• H04N21/60Selective content distribution, e.g. interactive television, VOD [Video On Demand] using Network structure or processes specifically adapted for video distribution between server and client or between remote clients; Control signaling specific to video distribution between clients, server and network components, e.g. to video encoder or decoder; Transmission of management data between server and client, e.g. sending from server to client commands for recording incoming content stream; Communication details between server and client
    • H04N21/61Network physical structure; Signal processing
    • HELECTRICITY
    • H04ELECTRIC COMMUNICATION TECHNIQUE
    • H04NPICTORIAL COMMUNICATION, e.g. TELEVISION
    • H04N21/00Selective content distribution, e.g. interactive television, VOD [Video On Demand]
    • H04N21/60Selective content distribution, e.g. interactive television, VOD [Video On Demand] using Network structure or processes specifically adapted for video distribution between server and client or between remote clients; Control signaling specific to video distribution between clients, server and network components, e.g. to video encoder or decoder; Transmission of management data between server and client, e.g. sending from server to client commands for recording incoming content stream; Communication details between server and client
    • H04N21/61Network physical structure; Signal processing
    • H04N21/6106Network physical structure; Signal processing specially adapted to the downstream path of the transmission network
    • H04N21/6143Network physical structure; Signal processing specially adapted to the downstream path of the transmission network involving transmission via a satellite
    • HELECTRICITY
    • H04ELECTRIC COMMUNICATION TECHNIQUE
    • H04NPICTORIAL COMMUNICATION, e.g. TELEVISION
    • H04N21/00Selective content distribution, e.g. interactive television, VOD [Video On Demand]
    • H04N21/60Selective content distribution, e.g. interactive television, VOD [Video On Demand] using Network structure or processes specifically adapted for video distribution between server and client or between remote clients; Control signaling specific to video distribution between clients, server and network components, e.g. to video encoder or decoder; Transmission of management data between server and client, e.g. sending from server to client commands for recording incoming content stream; Communication details between server and client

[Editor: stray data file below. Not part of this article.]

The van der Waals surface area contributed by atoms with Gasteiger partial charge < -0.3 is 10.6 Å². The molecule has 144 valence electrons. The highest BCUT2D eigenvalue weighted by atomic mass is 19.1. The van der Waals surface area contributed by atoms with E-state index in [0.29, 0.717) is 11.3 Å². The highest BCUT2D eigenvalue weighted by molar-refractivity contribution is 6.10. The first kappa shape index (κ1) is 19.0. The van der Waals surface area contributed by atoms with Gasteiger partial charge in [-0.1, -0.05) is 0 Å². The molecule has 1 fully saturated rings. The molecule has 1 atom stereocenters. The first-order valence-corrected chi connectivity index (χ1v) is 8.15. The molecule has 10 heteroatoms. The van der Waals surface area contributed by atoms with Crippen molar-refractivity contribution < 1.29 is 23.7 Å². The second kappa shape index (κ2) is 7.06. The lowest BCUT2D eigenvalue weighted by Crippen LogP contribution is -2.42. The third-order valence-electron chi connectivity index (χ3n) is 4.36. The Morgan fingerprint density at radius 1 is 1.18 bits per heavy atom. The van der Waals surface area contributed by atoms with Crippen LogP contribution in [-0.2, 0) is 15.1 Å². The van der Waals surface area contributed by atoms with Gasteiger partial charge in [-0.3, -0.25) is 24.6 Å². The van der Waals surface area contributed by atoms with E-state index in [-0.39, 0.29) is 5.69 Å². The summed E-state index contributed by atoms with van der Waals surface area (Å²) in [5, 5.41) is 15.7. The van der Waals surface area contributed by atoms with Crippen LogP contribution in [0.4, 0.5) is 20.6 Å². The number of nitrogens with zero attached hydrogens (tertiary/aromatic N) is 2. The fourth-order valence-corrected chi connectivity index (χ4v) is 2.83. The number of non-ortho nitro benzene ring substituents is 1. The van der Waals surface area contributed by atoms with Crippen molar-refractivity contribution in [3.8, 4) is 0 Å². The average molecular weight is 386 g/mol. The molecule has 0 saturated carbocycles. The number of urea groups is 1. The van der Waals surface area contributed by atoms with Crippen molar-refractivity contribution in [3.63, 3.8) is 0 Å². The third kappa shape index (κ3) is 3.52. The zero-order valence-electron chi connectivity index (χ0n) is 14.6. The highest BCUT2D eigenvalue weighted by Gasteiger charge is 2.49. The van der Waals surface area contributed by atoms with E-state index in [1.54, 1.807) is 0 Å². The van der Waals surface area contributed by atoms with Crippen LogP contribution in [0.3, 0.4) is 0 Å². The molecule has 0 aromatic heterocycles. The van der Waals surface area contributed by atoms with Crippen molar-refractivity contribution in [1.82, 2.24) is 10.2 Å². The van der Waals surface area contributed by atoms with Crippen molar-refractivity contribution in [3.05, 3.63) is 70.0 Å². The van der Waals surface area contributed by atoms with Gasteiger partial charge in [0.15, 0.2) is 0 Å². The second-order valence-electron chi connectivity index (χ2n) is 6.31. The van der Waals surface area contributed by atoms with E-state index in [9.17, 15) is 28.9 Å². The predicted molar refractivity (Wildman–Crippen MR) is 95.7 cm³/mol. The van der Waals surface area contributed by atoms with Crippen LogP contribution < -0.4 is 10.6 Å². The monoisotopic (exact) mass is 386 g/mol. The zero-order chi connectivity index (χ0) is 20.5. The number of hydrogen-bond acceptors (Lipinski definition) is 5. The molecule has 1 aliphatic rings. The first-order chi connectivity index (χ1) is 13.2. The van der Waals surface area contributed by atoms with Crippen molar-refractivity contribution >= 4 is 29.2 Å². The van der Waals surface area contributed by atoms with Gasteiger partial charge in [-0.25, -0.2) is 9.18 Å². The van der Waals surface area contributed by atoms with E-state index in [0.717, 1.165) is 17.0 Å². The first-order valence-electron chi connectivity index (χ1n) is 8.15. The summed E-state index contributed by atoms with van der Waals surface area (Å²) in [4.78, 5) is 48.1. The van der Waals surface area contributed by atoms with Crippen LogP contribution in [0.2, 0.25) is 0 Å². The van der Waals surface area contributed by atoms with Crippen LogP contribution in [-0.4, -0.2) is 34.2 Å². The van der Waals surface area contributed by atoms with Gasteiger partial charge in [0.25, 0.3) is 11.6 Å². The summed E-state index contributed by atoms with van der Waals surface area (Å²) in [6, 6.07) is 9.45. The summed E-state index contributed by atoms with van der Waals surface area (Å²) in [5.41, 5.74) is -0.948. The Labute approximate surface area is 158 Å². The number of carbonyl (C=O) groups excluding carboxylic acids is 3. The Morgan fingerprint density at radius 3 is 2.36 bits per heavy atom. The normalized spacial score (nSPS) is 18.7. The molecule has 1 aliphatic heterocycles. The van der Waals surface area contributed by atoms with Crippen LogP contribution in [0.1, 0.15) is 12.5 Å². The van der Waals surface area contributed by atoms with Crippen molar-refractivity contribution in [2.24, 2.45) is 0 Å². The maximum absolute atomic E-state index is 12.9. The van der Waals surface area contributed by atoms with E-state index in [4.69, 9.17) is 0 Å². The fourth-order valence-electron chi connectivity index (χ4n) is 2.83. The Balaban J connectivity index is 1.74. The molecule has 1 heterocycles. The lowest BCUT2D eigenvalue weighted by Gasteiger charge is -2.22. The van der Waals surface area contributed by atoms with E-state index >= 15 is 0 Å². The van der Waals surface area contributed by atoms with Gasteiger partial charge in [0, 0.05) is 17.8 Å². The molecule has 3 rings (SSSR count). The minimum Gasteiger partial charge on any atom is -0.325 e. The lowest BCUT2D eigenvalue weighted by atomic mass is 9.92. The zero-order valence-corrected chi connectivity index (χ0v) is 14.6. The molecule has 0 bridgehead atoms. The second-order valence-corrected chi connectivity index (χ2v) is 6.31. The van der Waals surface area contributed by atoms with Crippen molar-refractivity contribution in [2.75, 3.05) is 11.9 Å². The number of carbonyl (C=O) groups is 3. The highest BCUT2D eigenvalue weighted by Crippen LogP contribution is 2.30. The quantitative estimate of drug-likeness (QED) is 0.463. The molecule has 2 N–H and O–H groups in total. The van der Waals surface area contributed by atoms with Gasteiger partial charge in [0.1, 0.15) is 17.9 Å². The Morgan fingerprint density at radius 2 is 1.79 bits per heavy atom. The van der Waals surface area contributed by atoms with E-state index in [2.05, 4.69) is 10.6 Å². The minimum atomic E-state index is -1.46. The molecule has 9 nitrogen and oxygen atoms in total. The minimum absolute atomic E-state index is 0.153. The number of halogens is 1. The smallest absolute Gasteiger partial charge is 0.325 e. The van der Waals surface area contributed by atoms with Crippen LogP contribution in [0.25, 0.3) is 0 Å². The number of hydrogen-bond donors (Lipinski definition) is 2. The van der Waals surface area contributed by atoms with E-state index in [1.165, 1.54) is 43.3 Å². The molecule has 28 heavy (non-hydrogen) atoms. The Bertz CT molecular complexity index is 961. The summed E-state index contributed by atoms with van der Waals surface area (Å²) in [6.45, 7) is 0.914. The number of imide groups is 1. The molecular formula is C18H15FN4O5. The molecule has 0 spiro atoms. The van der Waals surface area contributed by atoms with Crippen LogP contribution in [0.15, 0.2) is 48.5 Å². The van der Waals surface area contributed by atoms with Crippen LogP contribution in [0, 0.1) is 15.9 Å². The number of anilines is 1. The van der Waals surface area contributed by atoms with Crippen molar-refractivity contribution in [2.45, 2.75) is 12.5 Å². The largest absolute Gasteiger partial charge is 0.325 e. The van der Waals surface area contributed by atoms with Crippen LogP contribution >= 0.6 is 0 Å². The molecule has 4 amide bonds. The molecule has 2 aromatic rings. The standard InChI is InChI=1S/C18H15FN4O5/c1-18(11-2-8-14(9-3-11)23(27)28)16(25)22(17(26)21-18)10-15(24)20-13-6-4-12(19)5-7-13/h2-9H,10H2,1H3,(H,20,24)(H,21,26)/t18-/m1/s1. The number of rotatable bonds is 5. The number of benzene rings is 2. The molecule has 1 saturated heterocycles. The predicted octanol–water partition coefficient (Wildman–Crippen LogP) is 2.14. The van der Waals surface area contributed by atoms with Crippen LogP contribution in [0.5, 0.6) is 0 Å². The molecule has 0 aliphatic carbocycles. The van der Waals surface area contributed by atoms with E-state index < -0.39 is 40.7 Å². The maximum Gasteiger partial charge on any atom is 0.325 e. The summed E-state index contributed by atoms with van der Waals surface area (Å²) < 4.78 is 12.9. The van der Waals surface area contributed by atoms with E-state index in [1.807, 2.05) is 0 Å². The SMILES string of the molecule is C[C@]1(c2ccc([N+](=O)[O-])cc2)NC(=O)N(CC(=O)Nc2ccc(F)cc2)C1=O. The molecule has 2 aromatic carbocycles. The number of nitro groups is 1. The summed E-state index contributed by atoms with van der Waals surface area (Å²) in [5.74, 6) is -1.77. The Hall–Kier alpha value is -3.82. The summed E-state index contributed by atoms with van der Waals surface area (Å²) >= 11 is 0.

• H04N21/61Network physical structure; Signal processing
    • H04N21/6156Network physical structure; Signal processing specially adapted to the upstream path of the transmission network
    • H04N21/6193Network physical structure; Signal processing specially adapted to the upstream path of the transmission network involving transmission via a satellite
    • HELECTRICITY
    • H04ELECTRIC COMMUNICATION TECHNIQUE
    • H04NPICTORIAL COMMUNICATION, e.g. TELEVISION
    • H04N21/00Selective content distribution, e.g. interactive television, VOD [Video On Demand]
    • H04N21/60Selective content distribution, e.g. interactive television, VOD [Video On Demand] using Network structure or processes specifically adapted for video distribution between server and client or between remote clients; Control signaling specific to video distribution between clients, server and network components, e.g. to video encoder or decoder; Transmission of management data between server and client, e.g. sending from server to client commands for recording incoming content stream; Communication details between server and client
    • H04N21/63Control signaling related to video distribution between client, server and network components; Network processes for video distribution between server and clients or between remote clients, e.g. transmitting basic layer and enhancement layers over different transmission paths, setting up a peer-to-peer communication via Internet between remote STB's; Communication protocols; Addressing
    • H04N21/637Control signals issued by the client directed to the server or network components
    • HELECTRICITY
    • H04ELECTRIC COMMUNICATION TECHNIQUE
    • H04NPICTORIAL COMMUNICATION, e.g. TELEVISION
    • H04N21/00Selective content distribution, e.g. interactive television, VOD [Video On Demand]
    • H04N21/60Selective content distribution, e.g. interactive television, VOD [Video On Demand] using Network structure or processes specifically adapted for video distribution between server and client or between remote clients; Control signaling specific to video distribution between clients, server and network components, e.g. to video encoder or decoder; Transmission of management data between server and client, e.g. sending from server to client commands for recording incoming content stream; Communication details between server and client